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Thousands Rally In Istanbul On Anniversary Of Dink Murder


Turkey - Thousands of people rally in Istanbul on the the fifth anniversary of ethnic Armenian journalist Hrant Dink’s assassination, 19Jan2012.

Turkey - Thousands of people rally in Istanbul on the the fifth anniversary of ethnic Armenian journalist Hrant Dink’s assassination, 19Jan2012.

Thousands of Turks demonstrated in Istanbul on Thursday to commemorate the fifth anniversary of ethnic Armenian journalist Hrant Dink’s assassination and protest the latest court ruling in the case.

Chanting “Murderer state will account for this” and “Shoulder to shoulder against fascism,” an estimated 20,000 people marched from the city’s central Taksim square to the offices of Dink’s bilingual “Agos” newspaper. News reports said they left red carnations and lit candles there.

The crowd was led by activists carrying a large banner that read, in Turkish and Armenian, “We are all Hrant Dink, we are all Armenians.”

Dink, who championed Turkish-Armenian reconciliation, was shot dead in broad daylight as he left the “Agos” offices on January 19, 2007. His self-confessed murderer, Ogun Samast, was arrested several days later and sentenced to 23 years in prison last July.

Earlier this week, an Istanbul court convicted another Turkish ultranationalist of instigating the murder. The man, Yasin Hayal, was sentenced to life imprisonment.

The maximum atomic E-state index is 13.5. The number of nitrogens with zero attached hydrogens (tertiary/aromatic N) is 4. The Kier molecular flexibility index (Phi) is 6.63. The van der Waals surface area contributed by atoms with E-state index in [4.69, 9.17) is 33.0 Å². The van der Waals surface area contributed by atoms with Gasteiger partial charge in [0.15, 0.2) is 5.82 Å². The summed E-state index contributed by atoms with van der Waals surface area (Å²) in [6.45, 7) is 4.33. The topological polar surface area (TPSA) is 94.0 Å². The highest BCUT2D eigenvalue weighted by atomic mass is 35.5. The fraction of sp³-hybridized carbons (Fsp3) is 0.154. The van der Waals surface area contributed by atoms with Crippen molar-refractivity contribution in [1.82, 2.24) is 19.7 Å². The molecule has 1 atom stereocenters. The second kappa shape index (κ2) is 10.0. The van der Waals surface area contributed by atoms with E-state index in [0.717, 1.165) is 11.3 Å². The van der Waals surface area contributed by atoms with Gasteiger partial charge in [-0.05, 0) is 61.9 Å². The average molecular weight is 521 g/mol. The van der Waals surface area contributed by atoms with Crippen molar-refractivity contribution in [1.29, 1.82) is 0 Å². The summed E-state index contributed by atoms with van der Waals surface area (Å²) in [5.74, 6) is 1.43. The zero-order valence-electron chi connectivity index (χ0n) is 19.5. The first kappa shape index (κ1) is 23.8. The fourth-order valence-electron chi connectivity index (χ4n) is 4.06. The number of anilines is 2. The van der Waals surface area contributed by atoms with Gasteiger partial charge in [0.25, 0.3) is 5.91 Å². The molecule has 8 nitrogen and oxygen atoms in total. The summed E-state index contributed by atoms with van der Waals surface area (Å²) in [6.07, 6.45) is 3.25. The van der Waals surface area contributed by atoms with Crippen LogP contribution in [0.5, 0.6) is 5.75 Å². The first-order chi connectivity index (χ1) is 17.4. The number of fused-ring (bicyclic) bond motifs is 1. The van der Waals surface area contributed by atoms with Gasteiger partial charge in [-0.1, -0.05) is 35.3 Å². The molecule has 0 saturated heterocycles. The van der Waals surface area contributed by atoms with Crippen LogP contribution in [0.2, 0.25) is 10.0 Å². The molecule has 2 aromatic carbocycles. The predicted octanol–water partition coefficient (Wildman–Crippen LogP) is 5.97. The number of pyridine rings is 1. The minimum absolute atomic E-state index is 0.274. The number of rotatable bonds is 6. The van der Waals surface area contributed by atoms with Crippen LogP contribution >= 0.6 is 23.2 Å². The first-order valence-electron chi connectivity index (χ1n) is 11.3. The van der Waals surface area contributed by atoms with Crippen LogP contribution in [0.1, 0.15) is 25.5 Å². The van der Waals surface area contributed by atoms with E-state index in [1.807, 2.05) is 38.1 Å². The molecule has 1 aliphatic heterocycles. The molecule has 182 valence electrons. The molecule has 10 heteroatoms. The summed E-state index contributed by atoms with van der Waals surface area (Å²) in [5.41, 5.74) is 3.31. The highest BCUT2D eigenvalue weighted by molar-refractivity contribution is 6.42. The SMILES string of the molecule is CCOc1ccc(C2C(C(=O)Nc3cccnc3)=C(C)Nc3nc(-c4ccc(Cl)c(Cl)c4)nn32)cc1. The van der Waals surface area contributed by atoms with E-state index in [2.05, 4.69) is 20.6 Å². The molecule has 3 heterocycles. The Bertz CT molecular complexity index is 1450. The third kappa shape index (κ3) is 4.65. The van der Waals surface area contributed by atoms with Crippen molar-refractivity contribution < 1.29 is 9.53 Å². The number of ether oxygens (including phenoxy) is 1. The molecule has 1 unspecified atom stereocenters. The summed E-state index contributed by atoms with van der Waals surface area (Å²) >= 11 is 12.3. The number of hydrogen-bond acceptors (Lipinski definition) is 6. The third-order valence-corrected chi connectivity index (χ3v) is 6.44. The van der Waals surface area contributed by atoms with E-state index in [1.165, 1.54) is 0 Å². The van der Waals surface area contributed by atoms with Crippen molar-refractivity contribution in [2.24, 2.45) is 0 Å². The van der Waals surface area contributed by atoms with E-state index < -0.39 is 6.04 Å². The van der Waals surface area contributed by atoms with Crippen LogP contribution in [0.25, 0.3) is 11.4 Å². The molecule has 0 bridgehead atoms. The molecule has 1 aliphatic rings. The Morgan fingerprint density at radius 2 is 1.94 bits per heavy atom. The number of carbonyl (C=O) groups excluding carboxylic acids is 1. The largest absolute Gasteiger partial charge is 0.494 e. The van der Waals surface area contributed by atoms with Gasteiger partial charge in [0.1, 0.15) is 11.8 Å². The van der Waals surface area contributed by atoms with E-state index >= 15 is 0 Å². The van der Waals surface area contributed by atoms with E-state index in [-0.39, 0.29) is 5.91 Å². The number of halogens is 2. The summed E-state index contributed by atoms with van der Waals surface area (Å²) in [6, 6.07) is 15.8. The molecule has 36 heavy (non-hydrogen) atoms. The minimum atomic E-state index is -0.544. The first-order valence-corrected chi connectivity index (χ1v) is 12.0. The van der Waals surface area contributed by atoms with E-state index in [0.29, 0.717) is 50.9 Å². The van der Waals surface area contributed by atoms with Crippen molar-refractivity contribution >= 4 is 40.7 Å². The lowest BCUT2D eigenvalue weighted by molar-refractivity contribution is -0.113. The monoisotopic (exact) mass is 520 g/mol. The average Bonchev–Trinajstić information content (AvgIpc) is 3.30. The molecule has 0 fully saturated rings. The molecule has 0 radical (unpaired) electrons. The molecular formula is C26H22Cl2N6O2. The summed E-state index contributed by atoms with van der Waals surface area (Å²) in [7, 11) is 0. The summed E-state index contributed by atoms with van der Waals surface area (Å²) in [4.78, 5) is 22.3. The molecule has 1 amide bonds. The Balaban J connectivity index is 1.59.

Nineteen other defendants were acquitted of a charge of being part of a terrorist group. The court ruled that there was no wider plot to kill Dink, who had angered nationalists by referring to the 1915 Armenian massacres in the Ottoman Empire as genocide.

Dink’s family and its lawyers are not satisfied with the verdict, saying that the Turkish authorities have failed to investigate the collusion and negligence of state officials in the murder. The “Agos” editor’s widow Rakel and children also took part in Thursday’s demonstration.

“They surrounded us with lies. It has been like this for five years and they finally gave us two people and asked us to be content with them,” journalist Karin Karakasli told the crowd, according to the AFP news agency.

Turkish Prime Minister Recep Tayyip Erdogan insisted on Wednesday that his the government did its best to help solve the murder. “I see that public consciousness is not satisfied,” he said in a TV interview cited by AFP. “There have been various expectations (about the case). It is possible to share some of them but I cannot join them in general.”

The chief judge in the case, Rustem Eryilmaz, also expressed doubts about his own verdict, saying that any “connections” between the culprits and the state could not be clearly established before the trial. “However, this is the only decision we could take, according to the available evidence,” Eryilmaz told private news channel NTV.
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